The Norwegian cuisine is one of the most bizarre in the world. Some find it interesting, some find it tantalizing, while others might find it weird or even preposterous. History says, this all came through the hands of the Vikings, thousands of years ago, and is now directly connected to Norway’s habits and customs. Whichever way, here is a list of gourmet dishes all the way from Norway, to get you acquainted with just a few of the bizarre stuff mentioned above.
1. Lefse – Traditional Flatbreads for Christmas & Holidays
What is it: This simple flatbread dish is traditionally made during holidays like Xmas, and New Year, or celebrations like wedding, but the procedure or ingredients might slightly vary in modern times. Initially, a batter is made, from which these bread rolls are fried in large griddles.
What does it taste like: The batter made from flour, potatoes, butter, and milk or cream is best enjoyed with a traditional side dish.
2. Kumla – Tender Potato Dumplings
What is it: Known by other names like Krub, Klubb or Klub, in this dish grated potatoes are combined well with other ingredients. For meat lovers, chopped ham is used, while for the vegetarian or vegan version, it can be replaced with any other customized substitute.
What does it taste like: The dish is easy to digest since it is much less spicy or oily. The tender bite of these dumplings is sure to win your mind with the flavors of Norway.
3. Lutefisk – Gelatinous Fish Dish
What is it: Also called lutfisk (in Swedish), this is a famous but unusual dish with somewhat a gelatinous texture, and is made from aged stockfish (or dried and salted whitefish and lye).
What does it taste like: The intricate cooking process is very traditional, and that is exactly what renders that appealing taste to this fish dish.
4. Whale Steak – Famous Junk-Food Dish from Whale Meat
What is it: This is nothing but a steak dish made from whale meat (not the endangered species). While this meat is available almost in all the corners of the country, most people enjoy the meat only occasionally (even as flight or cruise food), though it is not at all a taboo in Norway, and was a part of the staple diet even in the 19th century.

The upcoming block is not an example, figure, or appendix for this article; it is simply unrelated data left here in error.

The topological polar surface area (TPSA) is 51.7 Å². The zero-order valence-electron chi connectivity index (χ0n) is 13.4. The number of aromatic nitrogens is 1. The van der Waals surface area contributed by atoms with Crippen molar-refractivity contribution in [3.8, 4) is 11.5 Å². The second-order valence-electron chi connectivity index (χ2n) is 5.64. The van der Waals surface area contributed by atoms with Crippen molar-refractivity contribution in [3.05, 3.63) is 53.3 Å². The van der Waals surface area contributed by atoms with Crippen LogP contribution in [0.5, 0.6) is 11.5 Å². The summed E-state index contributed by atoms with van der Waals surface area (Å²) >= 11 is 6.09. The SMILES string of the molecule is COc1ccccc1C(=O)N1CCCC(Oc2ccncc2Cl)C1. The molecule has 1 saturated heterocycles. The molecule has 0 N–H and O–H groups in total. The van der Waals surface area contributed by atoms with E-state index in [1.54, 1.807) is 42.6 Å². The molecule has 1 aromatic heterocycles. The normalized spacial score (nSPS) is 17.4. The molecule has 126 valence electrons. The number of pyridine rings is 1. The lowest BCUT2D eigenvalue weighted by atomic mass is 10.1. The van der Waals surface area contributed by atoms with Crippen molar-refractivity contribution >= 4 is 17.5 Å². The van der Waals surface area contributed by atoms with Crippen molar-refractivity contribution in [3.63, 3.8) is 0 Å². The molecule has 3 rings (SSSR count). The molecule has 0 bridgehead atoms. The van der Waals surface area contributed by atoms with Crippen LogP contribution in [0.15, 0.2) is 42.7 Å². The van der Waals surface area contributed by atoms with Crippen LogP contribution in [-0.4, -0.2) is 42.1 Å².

What does it taste like: The meat is a bit crunchy to spongy, and releases a combined aroma of the traditional herbs and spices used to steak it.
5. Pickled Herring – Ancient Viking-style Pickle
What is it: This is again one of the common Nordic delicacies and is made in many homes and restaurants, especially because the recipe is simple. The brined herring is treated with lots of vinegar and salt as preservatives, so as to keep it from getting rotten.
What does it taste like: The addition of onions, sugar and assorted spices gives it a unique taste – tangy, sweet and sour, all at the same time.
6. Krumkake – Common Sweet Dessert Dish
What is it: Literally translates to ‘bent cake’, this is a common dessert cookie from Norway, made of butter, eggs, sugar, flour, and cream. It is often stuffed with chocolate, cream, jam, etc. However, you can also order the vegan versions at restaurants, substituting egg, butter, and cream with assorted ingredients.
What does it taste like: The flavors of fresh cream and eggs blend perfectly well to give this cookie a very savory taste, ideal after a good lunch or dinner.
7. Fårikål – National Dish of Norway
What is it: Interestingly, this dish is typically cooked during autumn and is made of mutton or lamb, whole black pepper, cabbage, little wheat flour to make the gravy thick, and traditionally, potatoes in their jackets. It is then slow cooked for a few hours.
What does it taste like: The dish is not too hot or spicy, and has a very subtle taste. The slow-cooking process, along with the spices, helps the aromas to release perfectly and blend well with the mutton pieces and potatoes.
If you plan a visit to the country, you can begin tasting these sensational items right from your journey, because some are famous as ‘cruise foods’, and even as ‘sky foods’, quite popular in the airlines!